Rustin’s life began with uncertainty, born at 25 weeks and weighing just 814 grams. Despite his premature birth, he showed promising progress in his early days. However, a new challenge emerged when he developed post-haemorrhagic hydrocephalus, a condition involving bleeding in the brain that leads to additional fluid buildup and pressure.
At two weeks old, Rustin was transferred from The Royal Women’s Hospital to The Royal Children’s Hospital (RCH), where his parents Nicole and Matt met Dr Juliet Clayton, a neurosurgical consultant. She placed a Rickhams reservoir in Rustin’s brain to manually drain his cerebrospinal fluid, providing a crucial intervention for his condition.
“He was barely a kilo for his first surgery. After that surgery, Rustin didn’t actually come to for 24 hours. He was non-responsive in the Butterfly Ward for 24 hours – and we weren’t really sure what had happened.”
Amidst challenges, the RCH staff showed remarkable care.
“I get emotional thinking about it. I’m standing at the isolette, I’m crying, the nurses are crying. They pulled Rustin out of the crib that night and let me have a cuddle – I guess they thought, ‘Give mum one of her last cuddles.'”
“I woke up about five o’clock the next day and slowly started to see these little twitches and his eyes fluttering. I said to the nurse at the time – I remember clearly her name was Alice – “please take his eye mask off”, and so she did and from that point on he slowly started to open his eyes,” Nicole recalled.
Despite the challenges, Rustin’s strength grew, joining his family at home miraculously four days before his due date. While he still receives care from the RCH, Rustin now is your typical six year old boy – he loves riding his bike, scooting, looking for bugs, and the beach.
“He says he’s going to be a scientist or hydrologist. I take pride in how far he’s come.”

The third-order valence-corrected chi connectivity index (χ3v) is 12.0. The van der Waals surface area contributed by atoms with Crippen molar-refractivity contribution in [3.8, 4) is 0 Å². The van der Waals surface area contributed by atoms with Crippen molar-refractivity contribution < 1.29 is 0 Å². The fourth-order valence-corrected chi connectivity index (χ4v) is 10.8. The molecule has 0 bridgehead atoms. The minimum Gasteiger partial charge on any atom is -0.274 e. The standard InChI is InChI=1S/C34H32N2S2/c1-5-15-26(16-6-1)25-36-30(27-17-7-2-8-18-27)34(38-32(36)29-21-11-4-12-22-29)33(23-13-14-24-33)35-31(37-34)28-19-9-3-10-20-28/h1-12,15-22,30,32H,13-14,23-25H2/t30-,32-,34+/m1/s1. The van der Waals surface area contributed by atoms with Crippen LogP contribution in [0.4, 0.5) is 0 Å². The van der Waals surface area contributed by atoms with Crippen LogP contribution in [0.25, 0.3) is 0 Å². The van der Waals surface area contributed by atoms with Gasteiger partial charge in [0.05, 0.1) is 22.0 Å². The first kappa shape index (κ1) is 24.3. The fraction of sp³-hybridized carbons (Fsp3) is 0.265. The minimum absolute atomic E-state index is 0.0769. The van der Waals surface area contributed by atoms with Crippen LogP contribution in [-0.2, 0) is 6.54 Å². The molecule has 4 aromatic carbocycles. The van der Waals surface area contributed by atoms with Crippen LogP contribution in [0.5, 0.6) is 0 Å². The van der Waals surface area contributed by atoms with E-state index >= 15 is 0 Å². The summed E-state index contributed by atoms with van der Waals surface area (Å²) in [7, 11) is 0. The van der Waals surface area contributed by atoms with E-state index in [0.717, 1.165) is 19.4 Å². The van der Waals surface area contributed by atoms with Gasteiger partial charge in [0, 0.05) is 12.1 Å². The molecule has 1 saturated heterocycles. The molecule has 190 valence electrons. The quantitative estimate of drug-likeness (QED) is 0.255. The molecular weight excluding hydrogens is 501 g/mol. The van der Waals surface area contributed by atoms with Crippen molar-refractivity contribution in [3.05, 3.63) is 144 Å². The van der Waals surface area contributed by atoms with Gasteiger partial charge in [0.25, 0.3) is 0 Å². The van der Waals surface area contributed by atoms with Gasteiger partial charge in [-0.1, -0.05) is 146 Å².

“One of my hospital memories that stands out is when we were leaving one time. I said, ‘Say goodbye to all the nurses,’ and he opened the door and said, ‘Goodbye, thanks for having me!’ I thought, ‘It’s not a hotel, mate!'” Nicole added.
As a future scientist or hydrologist, Rustin’s favourite part of coming to the hospital is the aquarium.
“He’s quite happy to go to the hospital for his day to day outpatient appointments – as long as we can see the fish and the UooUoos.”
The hospital not only provided critical medical care for the family but also became a community that embraced them during their most vulnerable moments. To this day, Rustin continues to thrive under the watchful eye of Juliet Clayton and the amazing team behind her at RCH.
“I don’t think we can put into words the importance of the hospital – it saved our baby’s life. The staff at the RCH are incredible. I remember when Rustin was nine months old, we were sitting at a café in the hospital, and this nurse walks past and does a double take. It turns out that nurse was Alice. She mentioned that the shoes she was wearing the morning Rustin was in the hospital were so squeaky that she never wore them again because the noise really affected her. The time she saw us in the café was the first time she decided to put those exact shoes back on for work.”